Wednesday, April 11, 2007

Here are a couple poems from “Making Waves” and “Making More Waves” two anthologies of writings published by the Asian Women United of California. Asian Women United of California is a nonprofit organization that was founded in 1976 to promote social, economic, and general welfare of Asian American women. These books are good examples of Asian American women finally starting to get their voice out to the public to be heard.

The first poem is by Brenda Paik Sunoo. She is a third-generation Korean American, a human rights advocate, lecturer, and journalist. The poem is commenting on being cut off from ancestral homes and family members in Korea during the war.

We the Exiled

I can understand
it’s hard
to soften the visions of war
especially when warm tears
have fallen
upon families’ bodies
soaked in red
in pools of running blood

I can understand
How relighting the memories
of promises broken
burn to ash
the million hearts
that once beat in tune

and that we, the exiled
were forced to leave
to make families our strangers
and strangers our friends

but when will we understand
it was and
that sets the stage aflame
where people kill each other
in spite of
their identical name . . .

The next poem is written by Brenda Kwon. When the book was published she was a doctoral candidate in English at UCLA, writing her dissertation on Korean American writers from Hawaii.


I inherit her solitude; there are moments
When I, cutting
green beans into slivers, find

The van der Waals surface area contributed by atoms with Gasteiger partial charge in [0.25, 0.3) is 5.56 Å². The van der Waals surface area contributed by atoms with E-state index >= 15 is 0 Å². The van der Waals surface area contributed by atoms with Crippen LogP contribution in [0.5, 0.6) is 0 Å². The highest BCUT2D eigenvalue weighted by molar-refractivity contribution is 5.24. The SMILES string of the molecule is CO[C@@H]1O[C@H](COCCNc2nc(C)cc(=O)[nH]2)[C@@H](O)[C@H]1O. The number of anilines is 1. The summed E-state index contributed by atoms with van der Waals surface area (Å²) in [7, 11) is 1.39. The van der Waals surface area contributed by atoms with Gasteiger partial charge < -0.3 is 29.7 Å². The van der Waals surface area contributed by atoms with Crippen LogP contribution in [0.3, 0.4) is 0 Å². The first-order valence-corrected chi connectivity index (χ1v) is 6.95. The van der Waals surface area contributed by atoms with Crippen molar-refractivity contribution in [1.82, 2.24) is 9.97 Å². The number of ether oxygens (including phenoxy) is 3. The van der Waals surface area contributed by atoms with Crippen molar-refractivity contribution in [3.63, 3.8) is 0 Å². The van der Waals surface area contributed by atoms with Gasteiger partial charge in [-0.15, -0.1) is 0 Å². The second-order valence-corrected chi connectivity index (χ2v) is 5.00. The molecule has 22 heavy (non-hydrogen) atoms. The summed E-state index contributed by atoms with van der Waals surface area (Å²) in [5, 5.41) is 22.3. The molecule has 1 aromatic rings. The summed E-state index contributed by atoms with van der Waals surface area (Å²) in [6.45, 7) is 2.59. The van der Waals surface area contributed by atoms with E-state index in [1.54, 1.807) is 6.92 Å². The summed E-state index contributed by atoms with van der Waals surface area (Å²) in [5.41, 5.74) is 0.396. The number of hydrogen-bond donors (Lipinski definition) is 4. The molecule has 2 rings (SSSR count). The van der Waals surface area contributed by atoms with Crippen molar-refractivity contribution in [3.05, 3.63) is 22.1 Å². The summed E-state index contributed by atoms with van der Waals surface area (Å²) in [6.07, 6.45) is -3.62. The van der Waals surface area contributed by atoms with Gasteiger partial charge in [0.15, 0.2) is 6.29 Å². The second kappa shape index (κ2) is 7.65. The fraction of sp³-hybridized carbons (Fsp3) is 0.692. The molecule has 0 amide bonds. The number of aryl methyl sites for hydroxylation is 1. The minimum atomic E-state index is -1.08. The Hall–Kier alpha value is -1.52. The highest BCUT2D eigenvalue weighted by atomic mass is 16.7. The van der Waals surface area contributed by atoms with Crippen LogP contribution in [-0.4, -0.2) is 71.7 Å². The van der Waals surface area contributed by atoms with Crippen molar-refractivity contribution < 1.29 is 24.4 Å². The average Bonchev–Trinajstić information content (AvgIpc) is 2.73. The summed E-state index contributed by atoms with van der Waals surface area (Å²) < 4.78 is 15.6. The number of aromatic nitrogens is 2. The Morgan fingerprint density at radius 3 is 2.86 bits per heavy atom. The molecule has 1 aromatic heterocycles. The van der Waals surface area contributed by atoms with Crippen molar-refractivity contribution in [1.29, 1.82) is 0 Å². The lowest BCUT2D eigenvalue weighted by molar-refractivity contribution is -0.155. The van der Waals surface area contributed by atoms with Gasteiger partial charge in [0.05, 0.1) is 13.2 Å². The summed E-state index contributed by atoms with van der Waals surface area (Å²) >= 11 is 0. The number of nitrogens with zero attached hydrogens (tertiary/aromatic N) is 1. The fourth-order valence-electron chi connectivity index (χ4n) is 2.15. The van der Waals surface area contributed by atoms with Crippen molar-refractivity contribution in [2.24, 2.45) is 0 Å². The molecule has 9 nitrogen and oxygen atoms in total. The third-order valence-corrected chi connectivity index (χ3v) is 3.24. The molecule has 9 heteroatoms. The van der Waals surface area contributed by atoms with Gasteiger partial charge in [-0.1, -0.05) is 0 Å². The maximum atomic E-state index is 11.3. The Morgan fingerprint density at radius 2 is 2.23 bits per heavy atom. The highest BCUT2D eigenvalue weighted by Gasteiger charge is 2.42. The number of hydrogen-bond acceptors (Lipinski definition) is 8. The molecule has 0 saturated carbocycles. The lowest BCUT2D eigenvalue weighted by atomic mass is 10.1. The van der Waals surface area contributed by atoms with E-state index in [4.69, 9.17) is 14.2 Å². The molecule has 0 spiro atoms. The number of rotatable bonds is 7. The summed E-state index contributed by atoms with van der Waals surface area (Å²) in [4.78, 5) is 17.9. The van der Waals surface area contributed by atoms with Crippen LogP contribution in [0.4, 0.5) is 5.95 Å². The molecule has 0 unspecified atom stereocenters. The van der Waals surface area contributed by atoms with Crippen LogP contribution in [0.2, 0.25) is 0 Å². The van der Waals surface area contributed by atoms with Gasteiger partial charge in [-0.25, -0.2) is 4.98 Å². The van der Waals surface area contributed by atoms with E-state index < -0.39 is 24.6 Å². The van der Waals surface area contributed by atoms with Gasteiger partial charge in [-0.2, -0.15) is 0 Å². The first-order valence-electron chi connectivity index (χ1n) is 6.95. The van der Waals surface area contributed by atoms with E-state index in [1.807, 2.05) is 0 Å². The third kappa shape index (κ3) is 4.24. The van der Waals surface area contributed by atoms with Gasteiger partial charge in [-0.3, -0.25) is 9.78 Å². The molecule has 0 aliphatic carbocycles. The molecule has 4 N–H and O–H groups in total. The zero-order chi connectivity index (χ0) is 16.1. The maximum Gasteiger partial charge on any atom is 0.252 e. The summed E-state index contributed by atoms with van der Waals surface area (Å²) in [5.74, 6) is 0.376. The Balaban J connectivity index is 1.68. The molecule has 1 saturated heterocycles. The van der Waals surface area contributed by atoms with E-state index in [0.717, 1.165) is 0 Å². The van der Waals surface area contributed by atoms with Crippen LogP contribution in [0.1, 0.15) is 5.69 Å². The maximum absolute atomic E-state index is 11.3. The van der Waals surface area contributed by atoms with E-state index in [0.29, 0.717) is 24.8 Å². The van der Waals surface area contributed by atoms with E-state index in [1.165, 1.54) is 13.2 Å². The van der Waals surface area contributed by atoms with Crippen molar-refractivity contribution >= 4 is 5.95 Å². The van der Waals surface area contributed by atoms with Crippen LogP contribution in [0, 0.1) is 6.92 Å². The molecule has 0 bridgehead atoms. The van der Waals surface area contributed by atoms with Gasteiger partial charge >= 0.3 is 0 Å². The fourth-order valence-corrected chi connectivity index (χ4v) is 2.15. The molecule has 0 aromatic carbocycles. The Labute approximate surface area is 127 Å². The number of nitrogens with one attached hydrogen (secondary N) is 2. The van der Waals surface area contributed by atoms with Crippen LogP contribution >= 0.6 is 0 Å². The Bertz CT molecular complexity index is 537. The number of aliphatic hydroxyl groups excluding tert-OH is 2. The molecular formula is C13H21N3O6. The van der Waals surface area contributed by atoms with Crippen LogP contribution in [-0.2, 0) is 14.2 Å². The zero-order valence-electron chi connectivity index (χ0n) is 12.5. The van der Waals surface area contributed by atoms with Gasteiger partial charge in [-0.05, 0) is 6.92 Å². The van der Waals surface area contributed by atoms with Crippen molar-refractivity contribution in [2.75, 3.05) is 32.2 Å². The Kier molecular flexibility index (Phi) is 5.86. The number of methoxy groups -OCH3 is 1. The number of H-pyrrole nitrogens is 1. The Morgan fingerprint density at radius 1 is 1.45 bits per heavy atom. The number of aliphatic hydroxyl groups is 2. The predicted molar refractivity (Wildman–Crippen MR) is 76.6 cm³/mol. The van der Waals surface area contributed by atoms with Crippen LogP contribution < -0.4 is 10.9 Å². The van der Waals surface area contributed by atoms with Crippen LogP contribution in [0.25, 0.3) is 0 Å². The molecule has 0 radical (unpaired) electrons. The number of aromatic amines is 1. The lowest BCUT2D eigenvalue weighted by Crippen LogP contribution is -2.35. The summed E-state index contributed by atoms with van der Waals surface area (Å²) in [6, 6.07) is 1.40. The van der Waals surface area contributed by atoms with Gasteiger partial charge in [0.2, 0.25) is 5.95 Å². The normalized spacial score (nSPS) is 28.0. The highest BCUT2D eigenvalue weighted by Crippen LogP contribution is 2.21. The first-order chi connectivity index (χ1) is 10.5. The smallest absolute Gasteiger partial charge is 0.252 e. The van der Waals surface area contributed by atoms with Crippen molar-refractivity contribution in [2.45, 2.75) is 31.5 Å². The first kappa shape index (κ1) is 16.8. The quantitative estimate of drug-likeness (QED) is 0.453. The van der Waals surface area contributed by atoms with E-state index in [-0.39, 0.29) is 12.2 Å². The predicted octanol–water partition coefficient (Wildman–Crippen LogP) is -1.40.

I have been chewing on my tongue---
something I have seen her do
when alone. It is
the taste of loss and memory,
and I wonder which stories
she has yet to keep from me.
The picture I have is her face long before us; she
does not smile though
it’s her eyes that will tell you
how she felt that day
after she pulled back her hair
put on her best blouse
the matching scarf, her fingers
knotting the ends. But for now she would stop.
her tongue at rest
in her mouth as she
anticipated the flash. You see,
she knew she was not alone.
There are words locked in
and beneath her tongue,
words I may never hear
nor understand. As I chew
my own tongue I want
it to taste to me
of words she has never said
secrets she had kept too well.
It isn’t until I hear the sound
of my own breathing
that I understand
what she has given me.

The last poem is written by Priscilla Lee. In the anthology she describes herself as follows: “ an Aries-Firehorse of the type they used to drown in China, and I was raised by my unemployed Buddhist fortuneteller Grandma.”


Every year on the cusp between old and new,
my grandmother kneels in front of the fireplace
with her Tun Shu and bookmarks,
tosses five quarters onto cold brick.
She watches the order
in which they fall, scratches my name
with her brittle fingernail into the book’s margin
when she has matched
their sequence to a fortune.

She is monitoring my progress.
This year was a good year, next will be better,
she always tells me after studying the characters.
The warrior who has won the battle
stands at a dark crossroad,
and his horse is hungry.
The carp attempts to leap
the high wall, its scales
a blistering glare
above water. The fisherman
catches the prize pelican
with an oyster trapped in its long beak.
The kirin, half tiger, half dragon, enters
the forbidden city.

Year after year, she wants my fortunes to be set,
offers assurances to drag me toward the coming year, but
how can I be as certain as my grandmother
that my life is good? The warrior has won a battle,
but does he complete his journey
if he has no horse, no food? Is the carp’s leap
a feat of transcendence
or defiance? Which am I ---
the fisherman, the oyster, or the pelican?
And the kirin, the long-awaited prince,
to what political state is he born, and
what does it mean to be born a prince and a woman?

The fortunes are ambiguities, a balancing
of possibility and limitation,
but my grandmother reminds me
that doubt can lead me away from the bright road.
Not even the gods can predict
how we will perceive our own lives.


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